Finest Workout routines for Runner’s Knee Ache

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The runner’s knee can derail the most dedicated running routines. It’s a common name for pain around the kneecap – a result of soft tissue irritation. Too much running (overuse) is often the culprit. Poor walking mechanics also play a role, in part due to our culture of spending long hours at a desk and behind a steering wheel, which tightens our hips and hamstrings and puts undue strain on our knees, especially when running.

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Therefore, the best exercises for the runner’s knee are those that open up the hips and hamstrings and allow them to move properly, placing undue stress on the knees. By opening the hips, loosening the hamstrings, and promoting proper running mechanics, you can take considerable strain off the runner’s knee and prevent it from returning. Here are the best exercises for doing just that.

1. Glute bridges

Tight glutes lead to stiff hips, poor movement patterns, and ultimately the runner’s knee. Lie with your knees bent 90 degrees and your feet flat on the floor. Squeeze your glutes together and bridge your hips with the ceiling. Only your shoulders and hips should stay on the floor. Hold for two seconds, then lower your hips toward the floor without touching them. This movement activates your gluteal muscles, which can no longer sit all day.

Do 2 x 10 repetitions

2. Lateral lunges

Running is a repetitive forward movement that, without proper cross-training, can lead to overuse injuries. The side lunge hits the quads, glutes, and hamstrings, all of which are critical to solid running mechanics. By strengthening these muscles, the knees can be relieved. Step out to the right, keeping your toes straight and feet flat, and lowering them until your knee is bent 90 degrees. Squat as low as you can with your left leg straight. Hold down for two seconds. Pass through your right heel to return to the starting position. Do all the repetitions on one side, then switch.

Do 2 x 10 repetitions per side

3. Wall sits

This simple but challenging movement strengthens the quads, which in turn takes the strain off the knees. Stand one foot in front of a wall and sit back flat as if you were sitting in an invisible chair.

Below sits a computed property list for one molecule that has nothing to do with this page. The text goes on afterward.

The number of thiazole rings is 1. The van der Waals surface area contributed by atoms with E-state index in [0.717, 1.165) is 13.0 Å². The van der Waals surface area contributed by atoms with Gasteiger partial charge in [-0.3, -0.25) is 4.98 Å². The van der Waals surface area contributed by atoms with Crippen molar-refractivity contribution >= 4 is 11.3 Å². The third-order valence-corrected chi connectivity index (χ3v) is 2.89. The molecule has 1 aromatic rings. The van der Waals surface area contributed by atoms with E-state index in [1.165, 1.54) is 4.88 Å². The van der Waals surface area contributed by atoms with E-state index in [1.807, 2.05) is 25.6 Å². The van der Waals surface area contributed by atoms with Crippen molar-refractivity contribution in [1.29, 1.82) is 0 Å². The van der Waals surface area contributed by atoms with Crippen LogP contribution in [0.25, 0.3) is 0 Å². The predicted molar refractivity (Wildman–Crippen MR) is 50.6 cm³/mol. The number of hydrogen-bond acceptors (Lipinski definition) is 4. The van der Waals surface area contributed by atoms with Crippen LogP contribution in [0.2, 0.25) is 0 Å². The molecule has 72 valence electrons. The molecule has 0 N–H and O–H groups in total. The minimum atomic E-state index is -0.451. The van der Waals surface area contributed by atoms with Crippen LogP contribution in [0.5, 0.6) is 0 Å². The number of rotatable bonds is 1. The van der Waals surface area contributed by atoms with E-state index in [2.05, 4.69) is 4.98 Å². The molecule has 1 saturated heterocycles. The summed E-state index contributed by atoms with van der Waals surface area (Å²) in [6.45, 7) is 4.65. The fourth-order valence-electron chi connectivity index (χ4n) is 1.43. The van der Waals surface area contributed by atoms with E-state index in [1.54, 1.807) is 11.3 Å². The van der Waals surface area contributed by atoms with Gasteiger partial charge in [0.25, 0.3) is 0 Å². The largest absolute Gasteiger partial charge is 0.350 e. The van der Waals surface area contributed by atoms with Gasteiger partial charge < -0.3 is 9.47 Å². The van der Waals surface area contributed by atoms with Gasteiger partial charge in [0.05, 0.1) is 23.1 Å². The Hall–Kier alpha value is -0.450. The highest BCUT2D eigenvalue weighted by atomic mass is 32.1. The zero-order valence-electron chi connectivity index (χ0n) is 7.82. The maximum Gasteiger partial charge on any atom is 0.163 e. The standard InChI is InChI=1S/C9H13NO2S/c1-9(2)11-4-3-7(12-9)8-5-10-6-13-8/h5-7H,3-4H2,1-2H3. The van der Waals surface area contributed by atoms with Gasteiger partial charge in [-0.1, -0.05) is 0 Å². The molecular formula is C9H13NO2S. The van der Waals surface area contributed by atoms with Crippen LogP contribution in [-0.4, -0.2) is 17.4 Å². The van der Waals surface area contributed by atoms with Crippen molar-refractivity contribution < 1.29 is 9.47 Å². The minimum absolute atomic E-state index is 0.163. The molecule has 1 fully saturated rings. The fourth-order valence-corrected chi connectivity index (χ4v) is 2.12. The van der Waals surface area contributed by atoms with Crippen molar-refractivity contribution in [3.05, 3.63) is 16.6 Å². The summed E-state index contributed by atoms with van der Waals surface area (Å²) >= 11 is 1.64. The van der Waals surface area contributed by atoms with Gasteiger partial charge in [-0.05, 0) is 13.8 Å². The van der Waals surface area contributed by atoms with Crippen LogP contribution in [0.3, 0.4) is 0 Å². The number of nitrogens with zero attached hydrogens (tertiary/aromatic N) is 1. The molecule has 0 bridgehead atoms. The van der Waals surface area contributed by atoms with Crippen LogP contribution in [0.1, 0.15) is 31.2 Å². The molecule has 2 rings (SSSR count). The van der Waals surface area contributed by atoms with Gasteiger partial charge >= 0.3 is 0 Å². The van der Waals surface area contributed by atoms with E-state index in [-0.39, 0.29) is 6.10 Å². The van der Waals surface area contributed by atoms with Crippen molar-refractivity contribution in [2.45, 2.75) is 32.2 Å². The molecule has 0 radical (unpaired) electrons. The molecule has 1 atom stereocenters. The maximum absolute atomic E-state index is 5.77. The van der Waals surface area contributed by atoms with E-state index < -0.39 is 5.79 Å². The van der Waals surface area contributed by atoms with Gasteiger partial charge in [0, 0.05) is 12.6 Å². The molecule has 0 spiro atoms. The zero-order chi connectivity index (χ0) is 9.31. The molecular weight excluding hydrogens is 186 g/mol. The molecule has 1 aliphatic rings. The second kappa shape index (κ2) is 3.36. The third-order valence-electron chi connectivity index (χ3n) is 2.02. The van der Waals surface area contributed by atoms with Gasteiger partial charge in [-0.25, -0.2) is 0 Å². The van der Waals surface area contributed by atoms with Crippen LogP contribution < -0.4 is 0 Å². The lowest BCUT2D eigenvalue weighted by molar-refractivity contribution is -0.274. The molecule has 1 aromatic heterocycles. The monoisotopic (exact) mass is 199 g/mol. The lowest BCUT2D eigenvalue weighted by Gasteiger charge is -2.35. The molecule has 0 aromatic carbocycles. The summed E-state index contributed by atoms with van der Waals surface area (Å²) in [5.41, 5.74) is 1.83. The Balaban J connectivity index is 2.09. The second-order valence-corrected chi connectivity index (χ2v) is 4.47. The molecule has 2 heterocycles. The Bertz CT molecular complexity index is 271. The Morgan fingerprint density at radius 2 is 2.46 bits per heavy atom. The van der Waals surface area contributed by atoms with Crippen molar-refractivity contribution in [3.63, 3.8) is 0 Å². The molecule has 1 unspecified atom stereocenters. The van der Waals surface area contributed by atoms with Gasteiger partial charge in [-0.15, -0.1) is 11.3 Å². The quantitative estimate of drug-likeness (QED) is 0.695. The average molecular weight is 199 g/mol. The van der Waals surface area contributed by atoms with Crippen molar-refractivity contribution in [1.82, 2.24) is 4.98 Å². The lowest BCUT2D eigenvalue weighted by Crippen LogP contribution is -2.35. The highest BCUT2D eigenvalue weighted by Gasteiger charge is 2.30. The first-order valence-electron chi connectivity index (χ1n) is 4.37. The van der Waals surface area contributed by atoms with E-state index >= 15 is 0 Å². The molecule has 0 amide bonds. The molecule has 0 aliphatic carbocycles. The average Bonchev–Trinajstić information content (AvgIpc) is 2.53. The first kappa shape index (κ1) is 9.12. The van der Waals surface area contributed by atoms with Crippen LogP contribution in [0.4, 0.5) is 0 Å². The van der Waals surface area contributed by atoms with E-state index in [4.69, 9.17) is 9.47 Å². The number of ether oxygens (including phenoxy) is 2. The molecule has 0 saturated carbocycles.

Perform 2 x 30 seconds (or as long as possible) with a 30 second break in between

4. Standing calf raises

The calves and ankles play a big role in proper walking mechanics. This movement improves the flexibility of the ankle and calf strength and takes the strain off the knee. Stand on a staircase with your heels over the edge and hold onto a railing. Slowly lower your heels while keeping your knees straight. Forcefully straighten your ankles to perform the lift (go as high as your ankle flexibility allows).

Do 2 x 10 repetitions per side

5. Inchworms

This movement not only elongates your hamstrings, it also creates stability in your core and flexibility in your ankles. Start with your legs straight and hands on the floor. Keep your legs straight and extend your hands. Then move your feet back to your hands – keeping your legs straight as you do so. Take small steps with only your ankles. Avoid using hips, knees, and quads.

Do 2 x 10 repetitions with a 30 second break in between

6. Fire hydrant

This opens the groin and glutes, and provides flexibility that takes the pressure off your knees. On all fours, raise your right hip until it is parallel to the floor, imitating the movements of a dog. Raise your leg as parallel to the floor as possible and open the groin area.

Do 2 x 10 repetitions per side

7. Side boards

This provides the core and hip stability that is essential for proper running form. Lie with your forearm on the floor and your elbow just under your shoulder. Your body should be in a straight line with toes drawn towards your shins. Push your elbow up and form a straight line from your ankle to your shoulder. Only the edge of your lower foot and your elbow should be in contact with the ground.

Perform 2 x 30 seconds (or as long as possible) with a 30 second break in between

Pete Williams is a NASM certified personal trainer and author and co-author of several books on performance and training.

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